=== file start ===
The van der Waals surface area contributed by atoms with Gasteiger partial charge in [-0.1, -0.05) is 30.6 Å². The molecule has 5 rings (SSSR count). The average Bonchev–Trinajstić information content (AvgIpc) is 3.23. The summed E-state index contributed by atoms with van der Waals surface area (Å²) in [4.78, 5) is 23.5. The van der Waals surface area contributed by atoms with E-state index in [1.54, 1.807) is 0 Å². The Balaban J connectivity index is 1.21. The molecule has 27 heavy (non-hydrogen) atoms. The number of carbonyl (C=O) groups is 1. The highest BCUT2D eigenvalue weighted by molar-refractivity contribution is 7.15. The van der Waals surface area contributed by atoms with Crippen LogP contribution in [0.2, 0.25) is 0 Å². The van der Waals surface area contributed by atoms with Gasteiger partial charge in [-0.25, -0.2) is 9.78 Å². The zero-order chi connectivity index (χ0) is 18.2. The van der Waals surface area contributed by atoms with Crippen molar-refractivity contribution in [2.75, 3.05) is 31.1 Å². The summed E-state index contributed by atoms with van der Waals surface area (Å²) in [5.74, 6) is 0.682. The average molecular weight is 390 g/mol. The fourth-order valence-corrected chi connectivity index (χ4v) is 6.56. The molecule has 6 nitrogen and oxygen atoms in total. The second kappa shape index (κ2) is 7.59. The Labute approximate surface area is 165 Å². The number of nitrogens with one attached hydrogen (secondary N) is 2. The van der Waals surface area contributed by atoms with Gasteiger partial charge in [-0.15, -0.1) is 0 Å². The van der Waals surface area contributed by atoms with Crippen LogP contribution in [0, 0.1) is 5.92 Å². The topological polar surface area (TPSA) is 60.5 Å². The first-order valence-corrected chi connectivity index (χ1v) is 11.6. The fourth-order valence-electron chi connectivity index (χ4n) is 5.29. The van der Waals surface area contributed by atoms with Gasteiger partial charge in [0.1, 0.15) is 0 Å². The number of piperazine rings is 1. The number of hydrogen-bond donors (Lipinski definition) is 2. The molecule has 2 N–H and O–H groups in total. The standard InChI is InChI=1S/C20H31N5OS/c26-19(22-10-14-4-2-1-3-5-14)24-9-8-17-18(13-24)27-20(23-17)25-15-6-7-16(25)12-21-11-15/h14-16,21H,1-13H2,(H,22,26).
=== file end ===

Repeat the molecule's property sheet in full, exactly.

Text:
The van der Waals surface area contributed by atoms with Gasteiger partial charge in [-0.1, -0.05) is 30.6 Å². The molecule has 5 rings (SSSR count). The average Bonchev–Trinajstić information content (AvgIpc) is 3.23. The summed E-state index contributed by atoms with van der Waals surface area (Å²) in [4.78, 5) is 23.5. The van der Waals surface area contributed by atoms with E-state index in [1.54, 1.807) is 0 Å². The Balaban J connectivity index is 1.21. The molecule has 27 heavy (non-hydrogen) atoms. The number of carbonyl (C=O) groups is 1. The highest BCUT2D eigenvalue weighted by molar-refractivity contribution is 7.15. The van der Waals surface area contributed by atoms with Crippen LogP contribution in [0.2, 0.25) is 0 Å². The van der Waals surface area contributed by atoms with Gasteiger partial charge in [-0.25, -0.2) is 9.78 Å². The zero-order chi connectivity index (χ0) is 18.2. The van der Waals surface area contributed by atoms with Crippen molar-refractivity contribution in [2.75, 3.05) is 31.1 Å². The summed E-state index contributed by atoms with van der Waals surface area (Å²) in [5.74, 6) is 0.682. The average molecular weight is 390 g/mol. The fourth-order valence-corrected chi connectivity index (χ4v) is 6.56. The molecule has 6 nitrogen and oxygen atoms in total. The second kappa shape index (κ2) is 7.59. The Labute approximate surface area is 165 Å². The number of nitrogens with one attached hydrogen (secondary N) is 2. The van der Waals surface area contributed by atoms with Gasteiger partial charge in [-0.15, -0.1) is 0 Å². The van der Waals surface area contributed by atoms with Crippen LogP contribution in [0, 0.1) is 5.92 Å². The topological polar surface area (TPSA) is 60.5 Å². The first-order valence-corrected chi connectivity index (χ1v) is 11.6. The fourth-order valence-electron chi connectivity index (χ4n) is 5.29. The van der Waals surface area contributed by atoms with Gasteiger partial charge in [0.1, 0.15) is 0 Å². The number of piperazine rings is 1. The number of hydrogen-bond donors (Lipinski definition) is 2. The molecule has 2 N–H and O–H groups in total. The standard InChI is InChI=1S/C20H31N5OS/c26-19(22-10-14-4-2-1-3-5-14)24-9-8-17-18(13-24)27-20(23-17)25-15-6-7-16(25)12-21-11-15/h14-16,21H,1-13H2,(H,22,26).